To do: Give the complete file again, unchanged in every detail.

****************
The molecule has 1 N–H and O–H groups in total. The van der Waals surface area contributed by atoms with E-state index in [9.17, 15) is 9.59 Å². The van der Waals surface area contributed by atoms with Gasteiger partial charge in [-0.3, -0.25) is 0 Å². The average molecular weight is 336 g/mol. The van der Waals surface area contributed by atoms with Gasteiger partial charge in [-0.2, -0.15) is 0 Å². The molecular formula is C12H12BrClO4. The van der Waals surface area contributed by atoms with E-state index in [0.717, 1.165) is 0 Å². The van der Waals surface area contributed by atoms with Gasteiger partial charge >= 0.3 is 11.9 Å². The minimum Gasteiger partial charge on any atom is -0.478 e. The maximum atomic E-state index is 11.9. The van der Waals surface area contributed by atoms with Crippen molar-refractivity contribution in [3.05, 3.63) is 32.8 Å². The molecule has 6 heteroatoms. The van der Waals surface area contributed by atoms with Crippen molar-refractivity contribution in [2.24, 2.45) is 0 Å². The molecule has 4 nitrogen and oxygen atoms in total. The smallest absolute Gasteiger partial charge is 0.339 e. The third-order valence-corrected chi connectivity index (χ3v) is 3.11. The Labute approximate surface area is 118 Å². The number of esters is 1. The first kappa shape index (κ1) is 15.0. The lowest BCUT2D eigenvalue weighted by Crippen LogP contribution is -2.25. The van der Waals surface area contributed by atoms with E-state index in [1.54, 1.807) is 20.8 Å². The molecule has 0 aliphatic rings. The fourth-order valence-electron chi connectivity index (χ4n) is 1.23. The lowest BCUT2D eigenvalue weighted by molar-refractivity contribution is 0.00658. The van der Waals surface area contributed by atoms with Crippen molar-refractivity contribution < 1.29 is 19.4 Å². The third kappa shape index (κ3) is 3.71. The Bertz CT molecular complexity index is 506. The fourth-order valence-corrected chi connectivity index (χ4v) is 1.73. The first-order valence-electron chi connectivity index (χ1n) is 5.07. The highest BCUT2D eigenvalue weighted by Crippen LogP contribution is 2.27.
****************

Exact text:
The molecule has 1 N–H and O–H groups in total. The van der Waals surface area contributed by atoms with E-state index in [9.17, 15) is 9.59 Å². The van der Waals surface area contributed by atoms with Gasteiger partial charge in [-0.3, -0.25) is 0 Å². The average molecular weight is 336 g/mol. The van der Waals surface area contributed by atoms with Gasteiger partial charge in [-0.2, -0.15) is 0 Å². The molecular formula is C12H12BrClO4. The van der Waals surface area contributed by atoms with E-state index in [0.717, 1.165) is 0 Å². The van der Waals surface area contributed by atoms with Gasteiger partial charge >= 0.3 is 11.9 Å². The minimum Gasteiger partial charge on any atom is -0.478 e. The maximum atomic E-state index is 11.9. The van der Waals surface area contributed by atoms with Crippen molar-refractivity contribution in [3.05, 3.63) is 32.8 Å². The molecule has 6 heteroatoms. The van der Waals surface area contributed by atoms with Crippen molar-refractivity contribution in [2.24, 2.45) is 0 Å². The molecule has 4 nitrogen and oxygen atoms in total. The smallest absolute Gasteiger partial charge is 0.339 e. The third-order valence-corrected chi connectivity index (χ3v) is 3.11. The Labute approximate surface area is 118 Å². The number of esters is 1. The first kappa shape index (κ1) is 15.0. The lowest BCUT2D eigenvalue weighted by Crippen LogP contribution is -2.25. The van der Waals surface area contributed by atoms with E-state index in [1.54, 1.807) is 20.8 Å². The molecule has 0 aliphatic rings. The fourth-order valence-electron chi connectivity index (χ4n) is 1.23. The lowest BCUT2D eigenvalue weighted by molar-refractivity contribution is 0.00658. The van der Waals surface area contributed by atoms with Crippen molar-refractivity contribution < 1.29 is 19.4 Å². The third kappa shape index (κ3) is 3.71. The Bertz CT molecular complexity index is 506. The fourth-order valence-corrected chi connectivity index (χ4v) is 1.73. The first-order valence-electron chi connectivity index (χ1n) is 5.07. The highest BCUT2D eigenvalue weighted by Crippen LogP contribution is 2.27.